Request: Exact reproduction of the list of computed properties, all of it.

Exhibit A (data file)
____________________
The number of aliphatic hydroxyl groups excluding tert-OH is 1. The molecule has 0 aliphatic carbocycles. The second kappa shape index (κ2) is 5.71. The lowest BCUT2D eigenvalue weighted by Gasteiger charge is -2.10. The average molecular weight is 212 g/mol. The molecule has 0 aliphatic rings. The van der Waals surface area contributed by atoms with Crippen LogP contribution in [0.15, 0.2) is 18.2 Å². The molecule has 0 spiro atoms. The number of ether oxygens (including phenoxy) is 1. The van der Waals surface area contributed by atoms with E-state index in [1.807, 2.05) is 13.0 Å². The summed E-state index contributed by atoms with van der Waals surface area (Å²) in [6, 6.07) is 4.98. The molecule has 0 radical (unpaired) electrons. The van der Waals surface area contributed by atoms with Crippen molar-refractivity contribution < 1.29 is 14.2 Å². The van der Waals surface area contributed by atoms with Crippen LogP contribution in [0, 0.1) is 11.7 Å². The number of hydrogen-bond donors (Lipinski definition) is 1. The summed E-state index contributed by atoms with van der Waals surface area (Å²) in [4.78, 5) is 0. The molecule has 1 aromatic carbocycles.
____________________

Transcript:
The number of aliphatic hydroxyl groups excluding tert-OH is 1. The molecule has 0 aliphatic carbocycles. The second kappa shape index (κ2) is 5.71. The lowest BCUT2D eigenvalue weighted by Gasteiger charge is -2.10. The average molecular weight is 212 g/mol. The molecule has 0 aliphatic rings. The van der Waals surface area contributed by atoms with Crippen LogP contribution in [0.15, 0.2) is 18.2 Å². The molecule has 0 spiro atoms. The number of ether oxygens (including phenoxy) is 1. The van der Waals surface area contributed by atoms with E-state index in [1.807, 2.05) is 13.0 Å². The summed E-state index contributed by atoms with van der Waals surface area (Å²) in [6, 6.07) is 4.98. The molecule has 0 radical (unpaired) electrons. The van der Waals surface area contributed by atoms with Crippen molar-refractivity contribution < 1.29 is 14.2 Å². The van der Waals surface area contributed by atoms with Crippen LogP contribution in [0, 0.1) is 11.7 Å². The number of hydrogen-bond donors (Lipinski definition) is 1. The summed E-state index contributed by atoms with van der Waals surface area (Å²) in [4.78, 5) is 0. The molecule has 1 aromatic carbocycles.